Wooster and Ohio State Paleontologists in Tallinn, Estonia

August 8th, 2018

Tallinn, Estonia — This morning Bill Ausich (Ohio State University) took the bus from Tartu to Tallinn to finish one more research task and then prepare for the long journey home. Above is the view from my hotel room towards the Old City section of Tallinn.

After getting settled, we visited Ursula Toom at the Department of Geology, Tallinn University of Technology. She and Bill (above) exchanged crinoids, and then Ursula discussed with me a wide variety of Ordovician borings as part of her dissertation work.

This is a small part of the various mystery specimens Ursula shared with me. There are some fantastic undescribed borings in this lot.

Afterwards Bill and I had an early evening dinner in the Old City, beautiful in the setting sun.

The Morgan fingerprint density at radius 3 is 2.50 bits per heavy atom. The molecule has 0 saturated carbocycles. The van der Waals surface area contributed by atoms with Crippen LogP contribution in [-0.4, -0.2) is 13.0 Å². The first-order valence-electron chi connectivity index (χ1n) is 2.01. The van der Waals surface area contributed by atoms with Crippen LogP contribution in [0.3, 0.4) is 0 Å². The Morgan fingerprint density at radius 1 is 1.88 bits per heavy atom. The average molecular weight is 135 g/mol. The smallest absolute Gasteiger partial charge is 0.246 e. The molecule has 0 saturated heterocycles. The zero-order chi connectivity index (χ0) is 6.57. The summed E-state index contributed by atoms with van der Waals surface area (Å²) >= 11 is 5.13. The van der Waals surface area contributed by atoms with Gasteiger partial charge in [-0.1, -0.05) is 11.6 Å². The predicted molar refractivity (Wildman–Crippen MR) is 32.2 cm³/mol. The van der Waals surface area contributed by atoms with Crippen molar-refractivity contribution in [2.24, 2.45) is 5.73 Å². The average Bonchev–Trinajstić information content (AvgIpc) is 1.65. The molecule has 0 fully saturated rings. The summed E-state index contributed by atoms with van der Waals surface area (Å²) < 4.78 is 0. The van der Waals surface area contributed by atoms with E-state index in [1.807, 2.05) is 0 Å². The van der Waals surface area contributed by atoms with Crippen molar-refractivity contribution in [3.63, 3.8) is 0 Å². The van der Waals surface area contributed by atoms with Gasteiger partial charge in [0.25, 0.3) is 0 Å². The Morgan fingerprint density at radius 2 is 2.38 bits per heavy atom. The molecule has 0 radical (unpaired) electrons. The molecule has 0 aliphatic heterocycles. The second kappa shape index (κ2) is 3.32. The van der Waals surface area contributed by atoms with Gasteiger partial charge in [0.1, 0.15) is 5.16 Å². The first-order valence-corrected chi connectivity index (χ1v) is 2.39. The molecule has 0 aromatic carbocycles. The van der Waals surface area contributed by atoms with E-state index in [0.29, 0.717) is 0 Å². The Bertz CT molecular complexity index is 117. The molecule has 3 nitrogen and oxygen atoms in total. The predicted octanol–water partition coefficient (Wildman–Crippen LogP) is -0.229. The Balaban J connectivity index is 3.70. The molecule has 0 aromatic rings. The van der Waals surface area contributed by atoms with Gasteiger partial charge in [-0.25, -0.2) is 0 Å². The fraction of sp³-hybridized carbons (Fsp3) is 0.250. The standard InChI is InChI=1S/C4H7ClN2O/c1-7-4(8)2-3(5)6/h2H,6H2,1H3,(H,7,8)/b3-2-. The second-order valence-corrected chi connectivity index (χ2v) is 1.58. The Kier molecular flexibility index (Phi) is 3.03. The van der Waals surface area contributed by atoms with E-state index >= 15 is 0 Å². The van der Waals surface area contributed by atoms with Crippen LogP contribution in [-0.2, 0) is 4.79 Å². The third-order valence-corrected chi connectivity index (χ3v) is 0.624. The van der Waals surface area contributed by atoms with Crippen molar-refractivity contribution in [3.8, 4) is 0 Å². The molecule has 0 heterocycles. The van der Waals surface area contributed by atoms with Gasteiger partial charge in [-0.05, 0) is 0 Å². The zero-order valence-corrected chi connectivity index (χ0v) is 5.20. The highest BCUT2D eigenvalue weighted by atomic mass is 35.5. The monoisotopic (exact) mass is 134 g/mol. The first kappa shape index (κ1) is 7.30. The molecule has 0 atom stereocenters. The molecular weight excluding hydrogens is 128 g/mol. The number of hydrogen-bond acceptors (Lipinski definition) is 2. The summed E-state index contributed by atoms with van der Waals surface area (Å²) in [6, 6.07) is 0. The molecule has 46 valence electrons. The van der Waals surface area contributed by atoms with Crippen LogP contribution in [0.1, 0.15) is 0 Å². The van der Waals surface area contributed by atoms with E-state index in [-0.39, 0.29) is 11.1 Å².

Our research in Estonia is done! Tomorrow we pack up and then walk around Tallinn taking in the sights and culture. On Friday we fly home. I hope to describe the results of our work soon in this blog.

Last day at the Tartu Natural History Museum, and a visit to a grim museum

August 7th, 2018

Tartu, Estonia — Bill Ausich and I started our last full day in this city at the University of Tartu Natural History Museum, finishing our work with the marvelous Mare Isakar, pictured above. Mare quickly found the specimens we needed, and many others she knew we would find interesting. She did nearly instant registration of specimens, greatly speeding up our taxonomic progress.

We finished photographing museum specimens for our future reference and possible publications. Bill concentrated on Silurian crinoids and I worked on the Ordovician rhombiferan Echinosphaerites.